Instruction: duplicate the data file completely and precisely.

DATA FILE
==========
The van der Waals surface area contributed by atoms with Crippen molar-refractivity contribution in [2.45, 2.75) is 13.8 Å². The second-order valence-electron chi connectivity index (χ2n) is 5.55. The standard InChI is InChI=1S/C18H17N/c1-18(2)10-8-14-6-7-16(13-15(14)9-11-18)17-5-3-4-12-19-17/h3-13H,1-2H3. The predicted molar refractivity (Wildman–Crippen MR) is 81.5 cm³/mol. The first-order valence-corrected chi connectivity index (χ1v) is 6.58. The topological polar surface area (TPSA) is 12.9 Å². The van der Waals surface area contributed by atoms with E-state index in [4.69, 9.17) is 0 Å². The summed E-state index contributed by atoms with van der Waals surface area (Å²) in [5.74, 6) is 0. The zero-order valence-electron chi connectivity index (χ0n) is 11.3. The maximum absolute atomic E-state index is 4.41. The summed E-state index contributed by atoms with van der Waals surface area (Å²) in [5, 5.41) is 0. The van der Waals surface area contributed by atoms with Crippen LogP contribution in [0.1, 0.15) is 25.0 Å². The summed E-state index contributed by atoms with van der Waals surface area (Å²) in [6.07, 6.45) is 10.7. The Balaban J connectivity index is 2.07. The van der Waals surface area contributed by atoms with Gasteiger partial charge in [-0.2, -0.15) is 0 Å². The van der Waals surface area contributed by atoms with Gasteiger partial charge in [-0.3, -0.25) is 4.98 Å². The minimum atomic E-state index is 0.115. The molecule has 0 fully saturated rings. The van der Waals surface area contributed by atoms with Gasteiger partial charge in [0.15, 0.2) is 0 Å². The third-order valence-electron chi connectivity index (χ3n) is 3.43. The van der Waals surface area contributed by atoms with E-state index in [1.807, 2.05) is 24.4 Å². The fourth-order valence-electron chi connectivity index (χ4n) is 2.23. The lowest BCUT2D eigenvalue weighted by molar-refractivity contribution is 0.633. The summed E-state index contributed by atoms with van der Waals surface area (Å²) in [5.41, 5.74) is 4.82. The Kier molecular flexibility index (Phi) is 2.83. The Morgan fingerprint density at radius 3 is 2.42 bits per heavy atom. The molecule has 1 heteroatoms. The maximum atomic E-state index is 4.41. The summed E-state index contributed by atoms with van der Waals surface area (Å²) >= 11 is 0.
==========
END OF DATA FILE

The van der Waals surface area contributed by atoms with Crippen molar-refractivity contribution in [2.45, 2.75) is 13.8 Å². The second-order valence-electron chi connectivity index (χ2n) is 5.55. The standard InChI is InChI=1S/C18H17N/c1-18(2)10-8-14-6-7-16(13-15(14)9-11-18)17-5-3-4-12-19-17/h3-13H,1-2H3. The predicted molar refractivity (Wildman–Crippen MR) is 81.5 cm³/mol. The first-order valence-corrected chi connectivity index (χ1v) is 6.58. The topological polar surface area (TPSA) is 12.9 Å². The van der Waals surface area contributed by atoms with E-state index in [4.69, 9.17) is 0 Å². The summed E-state index contributed by atoms with van der Waals surface area (Å²) in [5.74, 6) is 0. The zero-order valence-electron chi connectivity index (χ0n) is 11.3. The maximum absolute atomic E-state index is 4.41. The summed E-state index contributed by atoms with van der Waals surface area (Å²) in [5, 5.41) is 0. The van der Waals surface area contributed by atoms with Crippen LogP contribution in [0.1, 0.15) is 25.0 Å². The summed E-state index contributed by atoms with van der Waals surface area (Å²) in [6.07, 6.45) is 10.7. The Balaban J connectivity index is 2.07. The van der Waals surface area contributed by atoms with Gasteiger partial charge in [-0.2, -0.15) is 0 Å². The van der Waals surface area contributed by atoms with Gasteiger partial charge in [-0.3, -0.25) is 4.98 Å². The minimum atomic E-state index is 0.115. The molecule has 0 fully saturated rings. The van der Waals surface area contributed by atoms with Gasteiger partial charge in [0.15, 0.2) is 0 Å². The third-order valence-electron chi connectivity index (χ3n) is 3.43. The van der Waals surface area contributed by atoms with E-state index in [1.807, 2.05) is 24.4 Å². The fourth-order valence-electron chi connectivity index (χ4n) is 2.23. The lowest BCUT2D eigenvalue weighted by molar-refractivity contribution is 0.633. The summed E-state index contributed by atoms with van der Waals surface area (Å²) in [5.41, 5.74) is 4.82. The Kier molecular flexibility index (Phi) is 2.83. The Morgan fingerprint density at radius 3 is 2.42 bits per heavy atom. The molecule has 1 heteroatoms. The maximum atomic E-state index is 4.41. The summed E-state index contributed by atoms with van der Waals surface area (Å²) >= 11 is 0.